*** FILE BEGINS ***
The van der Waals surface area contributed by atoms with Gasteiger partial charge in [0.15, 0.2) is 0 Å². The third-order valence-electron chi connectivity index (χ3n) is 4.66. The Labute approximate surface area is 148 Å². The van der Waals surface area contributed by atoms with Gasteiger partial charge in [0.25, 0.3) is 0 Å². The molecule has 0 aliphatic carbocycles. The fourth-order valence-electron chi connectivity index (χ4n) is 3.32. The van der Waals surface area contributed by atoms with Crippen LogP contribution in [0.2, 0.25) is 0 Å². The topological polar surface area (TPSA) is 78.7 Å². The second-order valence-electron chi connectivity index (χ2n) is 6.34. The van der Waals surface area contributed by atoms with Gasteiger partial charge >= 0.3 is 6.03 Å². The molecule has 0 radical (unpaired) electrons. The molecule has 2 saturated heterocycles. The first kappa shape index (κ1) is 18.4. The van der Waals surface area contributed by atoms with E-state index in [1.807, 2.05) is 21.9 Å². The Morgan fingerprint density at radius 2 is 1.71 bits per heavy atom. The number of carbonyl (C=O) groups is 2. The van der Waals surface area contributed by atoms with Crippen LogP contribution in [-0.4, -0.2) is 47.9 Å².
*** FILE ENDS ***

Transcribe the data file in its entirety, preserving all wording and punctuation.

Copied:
The van der Waals surface area contributed by atoms with Gasteiger partial charge in [0.15, 0.2) is 0 Å². The third-order valence-electron chi connectivity index (χ3n) is 4.66. The Labute approximate surface area is 148 Å². The van der Waals surface area contributed by atoms with Gasteiger partial charge in [0.25, 0.3) is 0 Å². The molecule has 0 aliphatic carbocycles. The fourth-order valence-electron chi connectivity index (χ4n) is 3.32. The van der Waals surface area contributed by atoms with Crippen LogP contribution in [0.2, 0.25) is 0 Å². The topological polar surface area (TPSA) is 78.7 Å². The second-order valence-electron chi connectivity index (χ2n) is 6.34. The van der Waals surface area contributed by atoms with Gasteiger partial charge >= 0.3 is 6.03 Å². The molecule has 0 radical (unpaired) electrons. The molecule has 2 saturated heterocycles. The first kappa shape index (κ1) is 18.4. The van der Waals surface area contributed by atoms with E-state index in [1.807, 2.05) is 21.9 Å². The Morgan fingerprint density at radius 2 is 1.71 bits per heavy atom. The number of carbonyl (C=O) groups is 2. The van der Waals surface area contributed by atoms with Crippen LogP contribution in [-0.4, -0.2) is 47.9 Å².